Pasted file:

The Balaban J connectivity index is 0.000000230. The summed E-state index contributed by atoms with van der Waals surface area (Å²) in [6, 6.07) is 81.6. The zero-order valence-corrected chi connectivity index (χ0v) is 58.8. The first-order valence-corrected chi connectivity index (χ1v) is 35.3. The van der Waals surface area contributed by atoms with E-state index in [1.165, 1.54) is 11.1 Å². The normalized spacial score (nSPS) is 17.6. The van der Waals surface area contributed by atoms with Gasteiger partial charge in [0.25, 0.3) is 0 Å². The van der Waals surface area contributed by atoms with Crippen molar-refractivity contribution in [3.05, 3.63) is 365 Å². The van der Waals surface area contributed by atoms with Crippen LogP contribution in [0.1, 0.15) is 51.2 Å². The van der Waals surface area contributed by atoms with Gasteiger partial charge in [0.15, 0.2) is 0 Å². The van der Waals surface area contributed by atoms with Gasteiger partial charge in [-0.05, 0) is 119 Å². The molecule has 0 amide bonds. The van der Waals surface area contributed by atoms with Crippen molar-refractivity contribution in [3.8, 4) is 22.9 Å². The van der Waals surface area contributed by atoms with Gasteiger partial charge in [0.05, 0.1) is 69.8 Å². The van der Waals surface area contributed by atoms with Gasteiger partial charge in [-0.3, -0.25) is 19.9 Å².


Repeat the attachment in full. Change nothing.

The Balaban J connectivity index is 0.000000230. The summed E-state index contributed by atoms with van der Waals surface area (Å²) in [6, 6.07) is 81.6. The zero-order valence-corrected chi connectivity index (χ0v) is 58.8. The first-order valence-corrected chi connectivity index (χ1v) is 35.3. The van der Waals surface area contributed by atoms with E-state index in [1.165, 1.54) is 11.1 Å². The normalized spacial score (nSPS) is 17.6. The van der Waals surface area contributed by atoms with Gasteiger partial charge in [0.25, 0.3) is 0 Å². The van der Waals surface area contributed by atoms with Crippen molar-refractivity contribution in [3.05, 3.63) is 365 Å². The van der Waals surface area contributed by atoms with Crippen LogP contribution in [0.1, 0.15) is 51.2 Å². The van der Waals surface area contributed by atoms with Gasteiger partial charge in [0.15, 0.2) is 0 Å². The van der Waals surface area contributed by atoms with Gasteiger partial charge in [-0.05, 0) is 119 Å². The molecule has 0 amide bonds. The van der Waals surface area contributed by atoms with Crippen molar-refractivity contribution in [3.8, 4) is 22.9 Å². The van der Waals surface area contributed by atoms with Gasteiger partial charge in [0.05, 0.1) is 69.8 Å². The van der Waals surface area contributed by atoms with Gasteiger partial charge in [-0.3, -0.25) is 19.9 Å².